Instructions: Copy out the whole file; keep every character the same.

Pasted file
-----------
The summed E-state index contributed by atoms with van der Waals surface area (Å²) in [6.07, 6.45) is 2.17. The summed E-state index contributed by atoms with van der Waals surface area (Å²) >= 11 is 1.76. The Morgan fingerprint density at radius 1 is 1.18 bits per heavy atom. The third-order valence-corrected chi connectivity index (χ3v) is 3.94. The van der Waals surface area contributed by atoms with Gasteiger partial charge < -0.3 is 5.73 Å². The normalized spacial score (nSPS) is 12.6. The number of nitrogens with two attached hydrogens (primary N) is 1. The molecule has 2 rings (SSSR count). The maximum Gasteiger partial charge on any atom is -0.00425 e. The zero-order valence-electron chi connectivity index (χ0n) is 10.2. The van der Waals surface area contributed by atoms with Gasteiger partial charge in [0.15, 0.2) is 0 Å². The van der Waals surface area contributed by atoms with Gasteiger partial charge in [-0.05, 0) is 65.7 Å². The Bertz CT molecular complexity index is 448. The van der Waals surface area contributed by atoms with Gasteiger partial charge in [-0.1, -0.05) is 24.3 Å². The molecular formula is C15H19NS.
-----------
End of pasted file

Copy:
The summed E-state index contributed by atoms with van der Waals surface area (Å²) in [6.07, 6.45) is 2.17. The summed E-state index contributed by atoms with van der Waals surface area (Å²) >= 11 is 1.76. The Morgan fingerprint density at radius 1 is 1.18 bits per heavy atom. The third-order valence-corrected chi connectivity index (χ3v) is 3.94. The van der Waals surface area contributed by atoms with Gasteiger partial charge < -0.3 is 5.73 Å². The normalized spacial score (nSPS) is 12.6. The number of nitrogens with two attached hydrogens (primary N) is 1. The molecule has 2 rings (SSSR count). The maximum Gasteiger partial charge on any atom is -0.00425 e. The zero-order valence-electron chi connectivity index (χ0n) is 10.2. The van der Waals surface area contributed by atoms with Gasteiger partial charge in [0.15, 0.2) is 0 Å². The van der Waals surface area contributed by atoms with Gasteiger partial charge in [-0.05, 0) is 65.7 Å². The Bertz CT molecular complexity index is 448. The van der Waals surface area contributed by atoms with Gasteiger partial charge in [-0.1, -0.05) is 24.3 Å². The molecular formula is C15H19NS.